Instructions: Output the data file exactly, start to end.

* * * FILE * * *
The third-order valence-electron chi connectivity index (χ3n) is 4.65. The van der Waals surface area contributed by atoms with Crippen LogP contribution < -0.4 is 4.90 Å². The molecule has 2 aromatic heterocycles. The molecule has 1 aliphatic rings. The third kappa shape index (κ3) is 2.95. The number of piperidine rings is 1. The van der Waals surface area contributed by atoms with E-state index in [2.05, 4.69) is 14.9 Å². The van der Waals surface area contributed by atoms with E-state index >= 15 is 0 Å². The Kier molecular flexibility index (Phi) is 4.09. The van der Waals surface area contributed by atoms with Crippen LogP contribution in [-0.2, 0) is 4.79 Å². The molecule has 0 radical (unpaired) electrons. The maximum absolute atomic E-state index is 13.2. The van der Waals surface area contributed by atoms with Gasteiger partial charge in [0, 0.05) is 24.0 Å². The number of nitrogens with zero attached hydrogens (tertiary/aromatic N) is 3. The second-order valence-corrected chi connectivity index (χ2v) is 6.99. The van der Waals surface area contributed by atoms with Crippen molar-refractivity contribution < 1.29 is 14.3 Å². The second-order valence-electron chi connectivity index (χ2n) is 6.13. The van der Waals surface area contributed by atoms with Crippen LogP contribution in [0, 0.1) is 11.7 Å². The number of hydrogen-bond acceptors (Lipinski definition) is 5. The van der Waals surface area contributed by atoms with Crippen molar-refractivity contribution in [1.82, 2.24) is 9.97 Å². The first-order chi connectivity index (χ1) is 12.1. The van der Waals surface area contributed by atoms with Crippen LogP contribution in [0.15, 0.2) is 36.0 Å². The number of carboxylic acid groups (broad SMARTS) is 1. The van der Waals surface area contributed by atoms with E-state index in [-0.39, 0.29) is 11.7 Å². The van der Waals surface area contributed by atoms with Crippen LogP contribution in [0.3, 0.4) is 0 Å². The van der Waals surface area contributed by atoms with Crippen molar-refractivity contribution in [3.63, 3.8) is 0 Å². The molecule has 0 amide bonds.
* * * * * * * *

The third-order valence-electron chi connectivity index (χ3n) is 4.65. The van der Waals surface area contributed by atoms with Crippen LogP contribution < -0.4 is 4.90 Å². The molecule has 2 aromatic heterocycles. The molecule has 1 aliphatic rings. The third kappa shape index (κ3) is 2.95. The number of piperidine rings is 1. The van der Waals surface area contributed by atoms with E-state index in [2.05, 4.69) is 14.9 Å². The van der Waals surface area contributed by atoms with E-state index >= 15 is 0 Å². The Kier molecular flexibility index (Phi) is 4.09. The van der Waals surface area contributed by atoms with Crippen LogP contribution in [-0.2, 0) is 4.79 Å². The molecule has 0 radical (unpaired) electrons. The maximum absolute atomic E-state index is 13.2. The van der Waals surface area contributed by atoms with Gasteiger partial charge in [0, 0.05) is 24.0 Å². The number of nitrogens with zero attached hydrogens (tertiary/aromatic N) is 3. The second-order valence-corrected chi connectivity index (χ2v) is 6.99. The van der Waals surface area contributed by atoms with Crippen molar-refractivity contribution < 1.29 is 14.3 Å². The second-order valence-electron chi connectivity index (χ2n) is 6.13. The van der Waals surface area contributed by atoms with Crippen LogP contribution in [0, 0.1) is 11.7 Å². The number of hydrogen-bond acceptors (Lipinski definition) is 5. The van der Waals surface area contributed by atoms with Crippen molar-refractivity contribution in [1.82, 2.24) is 9.97 Å². The first-order chi connectivity index (χ1) is 12.1. The van der Waals surface area contributed by atoms with Crippen LogP contribution in [0.15, 0.2) is 36.0 Å². The number of carboxylic acid groups (broad SMARTS) is 1. The van der Waals surface area contributed by atoms with E-state index in [-0.39, 0.29) is 11.7 Å². The van der Waals surface area contributed by atoms with Crippen LogP contribution in [0.3, 0.4) is 0 Å². The van der Waals surface area contributed by atoms with Crippen molar-refractivity contribution in [3.63, 3.8) is 0 Å². The molecule has 0 amide bonds.